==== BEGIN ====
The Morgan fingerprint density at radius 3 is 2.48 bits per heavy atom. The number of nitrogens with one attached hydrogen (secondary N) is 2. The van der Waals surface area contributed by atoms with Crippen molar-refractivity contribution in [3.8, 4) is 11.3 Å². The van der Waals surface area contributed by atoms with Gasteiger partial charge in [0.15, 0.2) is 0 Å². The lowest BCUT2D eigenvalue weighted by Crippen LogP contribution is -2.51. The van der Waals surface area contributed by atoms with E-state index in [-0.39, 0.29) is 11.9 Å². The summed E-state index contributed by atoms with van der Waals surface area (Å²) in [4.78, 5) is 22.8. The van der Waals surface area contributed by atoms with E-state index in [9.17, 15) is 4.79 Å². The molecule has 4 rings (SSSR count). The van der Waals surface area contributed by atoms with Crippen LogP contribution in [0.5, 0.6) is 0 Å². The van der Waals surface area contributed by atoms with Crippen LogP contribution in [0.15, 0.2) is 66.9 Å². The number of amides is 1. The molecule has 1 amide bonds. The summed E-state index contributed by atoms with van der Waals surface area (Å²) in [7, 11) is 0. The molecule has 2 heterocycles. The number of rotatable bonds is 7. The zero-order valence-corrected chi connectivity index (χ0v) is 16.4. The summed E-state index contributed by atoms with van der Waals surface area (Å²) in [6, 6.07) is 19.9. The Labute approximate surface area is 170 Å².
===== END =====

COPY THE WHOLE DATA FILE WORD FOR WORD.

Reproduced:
The Morgan fingerprint density at radius 3 is 2.48 bits per heavy atom. The number of nitrogens with one attached hydrogen (secondary N) is 2. The van der Waals surface area contributed by atoms with Crippen molar-refractivity contribution in [3.8, 4) is 11.3 Å². The van der Waals surface area contributed by atoms with Gasteiger partial charge in [0.15, 0.2) is 0 Å². The lowest BCUT2D eigenvalue weighted by Crippen LogP contribution is -2.51. The van der Waals surface area contributed by atoms with E-state index in [-0.39, 0.29) is 11.9 Å². The summed E-state index contributed by atoms with van der Waals surface area (Å²) in [4.78, 5) is 22.8. The van der Waals surface area contributed by atoms with E-state index in [9.17, 15) is 4.79 Å². The molecule has 4 rings (SSSR count). The van der Waals surface area contributed by atoms with Crippen LogP contribution in [0.5, 0.6) is 0 Å². The van der Waals surface area contributed by atoms with Crippen LogP contribution in [0.15, 0.2) is 66.9 Å². The number of amides is 1. The molecule has 1 amide bonds. The summed E-state index contributed by atoms with van der Waals surface area (Å²) in [7, 11) is 0. The molecule has 2 heterocycles. The number of rotatable bonds is 7. The zero-order valence-corrected chi connectivity index (χ0v) is 16.4. The summed E-state index contributed by atoms with van der Waals surface area (Å²) in [6, 6.07) is 19.9. The Labute approximate surface area is 170 Å².